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This year, The Lawyer’s annual ranking of the largest UK law firms by turnover is available as an interactive, digital benchmarking tool. For the first time this will allow you to manipulate each data set against the metrics of your choice.
The first female judge in the Supreme Court, Baroness Hale, has made history again by becoming the first woman to be named deputy president of the top court.
Supreme Court Justice Baroness Hale will succeed Lord Hope SCJ, who is will to stand down later this week (28 June).
Hale said: “It is an honour and a privilege to have been chosen to follow Lord Hope, who has made such a success of the role in the transition from the House of Lords to the Supreme Court. I look forward to continuing and building upon the work which he has done to establish this great new institution in our national life.”
The appointment was welcomed by Lord Neuberger, president of the Supreme Court, who in the past has spoken out about the number of women on the bench. In 2011, while serving as Master of the Rolls, Lord Neuberer SCJ, told the House of Lords committee on judicial diversity: “It seems unfair that in a profession where more than 50 per cent are women, that at the top we have such a small proportion of women. Why are 80/90 per cent of our judges male? It seems that on statistical grounds we don’t have the best people.”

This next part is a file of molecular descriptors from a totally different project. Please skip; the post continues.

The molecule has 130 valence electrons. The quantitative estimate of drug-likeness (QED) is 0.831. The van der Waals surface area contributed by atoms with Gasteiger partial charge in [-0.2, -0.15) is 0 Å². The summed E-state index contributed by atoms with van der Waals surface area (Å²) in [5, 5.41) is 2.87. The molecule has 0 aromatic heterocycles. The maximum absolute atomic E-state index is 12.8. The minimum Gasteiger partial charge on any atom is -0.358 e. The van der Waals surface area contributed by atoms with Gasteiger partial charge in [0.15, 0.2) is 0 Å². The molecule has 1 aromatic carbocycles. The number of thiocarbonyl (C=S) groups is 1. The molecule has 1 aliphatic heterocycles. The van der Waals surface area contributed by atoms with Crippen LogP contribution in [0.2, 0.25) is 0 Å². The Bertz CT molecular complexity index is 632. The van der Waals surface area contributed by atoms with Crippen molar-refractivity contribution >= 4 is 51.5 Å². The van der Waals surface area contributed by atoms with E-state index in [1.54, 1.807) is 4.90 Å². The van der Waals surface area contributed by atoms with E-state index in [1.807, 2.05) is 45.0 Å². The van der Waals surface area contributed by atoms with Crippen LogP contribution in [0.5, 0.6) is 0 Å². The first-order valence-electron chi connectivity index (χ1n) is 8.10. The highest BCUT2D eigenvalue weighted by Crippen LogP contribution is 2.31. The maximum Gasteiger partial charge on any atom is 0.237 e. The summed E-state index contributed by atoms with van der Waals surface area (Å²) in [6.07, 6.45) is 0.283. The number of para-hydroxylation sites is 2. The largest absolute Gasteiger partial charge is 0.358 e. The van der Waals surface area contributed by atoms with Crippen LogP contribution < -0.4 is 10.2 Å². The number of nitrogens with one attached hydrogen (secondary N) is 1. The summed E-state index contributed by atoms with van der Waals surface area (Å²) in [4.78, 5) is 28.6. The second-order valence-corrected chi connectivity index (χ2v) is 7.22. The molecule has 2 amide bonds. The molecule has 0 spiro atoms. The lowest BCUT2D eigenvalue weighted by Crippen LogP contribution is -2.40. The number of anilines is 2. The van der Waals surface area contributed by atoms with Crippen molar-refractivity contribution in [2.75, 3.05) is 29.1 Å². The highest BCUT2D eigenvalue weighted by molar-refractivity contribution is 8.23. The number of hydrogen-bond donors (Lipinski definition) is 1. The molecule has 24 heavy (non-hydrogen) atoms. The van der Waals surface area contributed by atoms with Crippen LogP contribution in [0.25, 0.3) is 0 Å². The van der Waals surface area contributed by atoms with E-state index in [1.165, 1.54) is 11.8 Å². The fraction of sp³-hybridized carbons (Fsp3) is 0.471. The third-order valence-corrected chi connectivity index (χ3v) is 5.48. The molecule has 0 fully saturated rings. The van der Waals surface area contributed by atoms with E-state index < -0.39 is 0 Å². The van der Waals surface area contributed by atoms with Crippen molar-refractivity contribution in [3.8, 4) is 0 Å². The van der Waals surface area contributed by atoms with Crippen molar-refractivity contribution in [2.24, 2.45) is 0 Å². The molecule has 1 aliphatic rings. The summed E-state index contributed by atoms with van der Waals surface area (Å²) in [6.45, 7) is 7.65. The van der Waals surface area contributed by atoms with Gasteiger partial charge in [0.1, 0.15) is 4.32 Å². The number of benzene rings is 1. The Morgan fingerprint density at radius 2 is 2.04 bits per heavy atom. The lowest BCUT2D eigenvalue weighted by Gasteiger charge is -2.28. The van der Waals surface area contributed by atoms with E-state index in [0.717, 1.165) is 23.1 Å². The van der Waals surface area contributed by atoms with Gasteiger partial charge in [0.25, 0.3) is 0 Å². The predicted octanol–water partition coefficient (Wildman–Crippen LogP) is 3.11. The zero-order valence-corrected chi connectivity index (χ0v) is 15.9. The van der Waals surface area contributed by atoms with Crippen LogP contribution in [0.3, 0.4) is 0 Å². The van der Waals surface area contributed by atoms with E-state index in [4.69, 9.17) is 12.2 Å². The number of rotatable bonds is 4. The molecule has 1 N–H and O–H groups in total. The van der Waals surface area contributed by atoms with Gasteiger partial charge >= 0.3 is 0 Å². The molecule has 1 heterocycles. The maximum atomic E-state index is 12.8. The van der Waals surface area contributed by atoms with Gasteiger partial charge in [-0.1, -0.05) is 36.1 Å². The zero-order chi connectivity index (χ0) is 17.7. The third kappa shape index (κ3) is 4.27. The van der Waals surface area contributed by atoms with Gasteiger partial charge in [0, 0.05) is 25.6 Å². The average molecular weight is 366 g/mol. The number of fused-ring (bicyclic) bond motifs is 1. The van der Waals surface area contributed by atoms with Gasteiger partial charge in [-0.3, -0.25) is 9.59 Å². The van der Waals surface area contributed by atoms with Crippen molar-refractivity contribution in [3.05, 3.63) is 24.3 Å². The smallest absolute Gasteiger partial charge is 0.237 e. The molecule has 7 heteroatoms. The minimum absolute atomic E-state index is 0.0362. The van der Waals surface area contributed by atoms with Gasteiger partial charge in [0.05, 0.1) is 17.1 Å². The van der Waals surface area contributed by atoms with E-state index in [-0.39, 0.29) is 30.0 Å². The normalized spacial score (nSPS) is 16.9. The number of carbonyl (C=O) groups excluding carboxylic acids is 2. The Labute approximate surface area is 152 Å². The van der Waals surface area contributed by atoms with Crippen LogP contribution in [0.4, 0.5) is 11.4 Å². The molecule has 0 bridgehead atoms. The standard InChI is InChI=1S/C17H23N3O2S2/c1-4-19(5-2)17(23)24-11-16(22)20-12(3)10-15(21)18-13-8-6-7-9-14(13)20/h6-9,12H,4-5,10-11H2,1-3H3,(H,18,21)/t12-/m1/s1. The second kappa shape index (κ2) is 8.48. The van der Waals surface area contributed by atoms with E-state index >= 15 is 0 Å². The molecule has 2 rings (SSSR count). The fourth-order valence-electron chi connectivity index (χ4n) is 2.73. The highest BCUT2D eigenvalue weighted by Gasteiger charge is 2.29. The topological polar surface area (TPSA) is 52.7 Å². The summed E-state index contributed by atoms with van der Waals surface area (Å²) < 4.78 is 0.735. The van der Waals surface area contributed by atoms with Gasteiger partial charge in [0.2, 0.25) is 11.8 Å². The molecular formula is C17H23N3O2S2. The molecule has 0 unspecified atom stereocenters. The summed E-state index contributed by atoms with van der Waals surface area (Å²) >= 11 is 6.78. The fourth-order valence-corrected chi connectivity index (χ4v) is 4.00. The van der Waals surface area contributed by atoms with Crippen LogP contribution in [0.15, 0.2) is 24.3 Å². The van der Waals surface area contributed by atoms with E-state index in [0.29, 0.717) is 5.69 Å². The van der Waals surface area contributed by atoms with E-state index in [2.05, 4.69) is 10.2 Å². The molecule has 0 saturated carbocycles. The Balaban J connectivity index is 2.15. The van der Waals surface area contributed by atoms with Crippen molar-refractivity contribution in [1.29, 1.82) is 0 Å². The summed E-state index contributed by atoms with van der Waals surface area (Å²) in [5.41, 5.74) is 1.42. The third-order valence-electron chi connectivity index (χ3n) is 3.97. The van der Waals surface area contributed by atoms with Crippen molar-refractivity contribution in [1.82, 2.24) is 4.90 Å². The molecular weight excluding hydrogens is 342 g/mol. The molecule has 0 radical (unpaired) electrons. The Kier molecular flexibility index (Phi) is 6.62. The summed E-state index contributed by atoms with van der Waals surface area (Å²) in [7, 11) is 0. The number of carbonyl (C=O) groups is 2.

Of Lady Hale SCJ, Lord Neuberger SCJ said: “Throughout [her] time she has made significant contribution to the development of the law in many areas, particularly in family and mental health. She has also done much to promote the importance of diversity in the judiciary. I look forward to working closely with her.”
Having occupied many of the judiciary’s first female appointments, Baroness Hale has often been outspoken on women’s issues and the legal sector’s evident failure to hire talented women into senior positions.
Lady Hale explained why she felt gender diversity in the judiciary is so important in an address to Norton Rose’s InterLaw Diversity Forum in October 2011 (17 October 2011), stating: “It’s just the eccentricities of men that are rubbing up against one another, and we need the eccentricities of rather more women as well. We should have a true diversity of minds at the highest level.
She continued: “There are still too many systemic barriers to recognising the merit that so many women have - a trickle up to the top is just not going to work.”
Hale was called to the bar in 1969 and appointed a recorder and took silk in 1989. She was the first woman to be appointed to the Law Commission in 1984.
In 1994 she became a judge in the family courts and became the second woman to be appointed to the Court of Appeal, entering the Privy Council at the same time.
In January 2004 she was made a life peer as Baroness Hale of Richmond, of Easby, North Yorkshire.
The role of deputy president involves working alongside the president to oversee the judicial work of the court, liaising closely with chief executive who manages the court’s administration and undertaking engagements to promote understanding of the role of the judiciary and senior appellate courts in the UK, as well as fostering international relationships.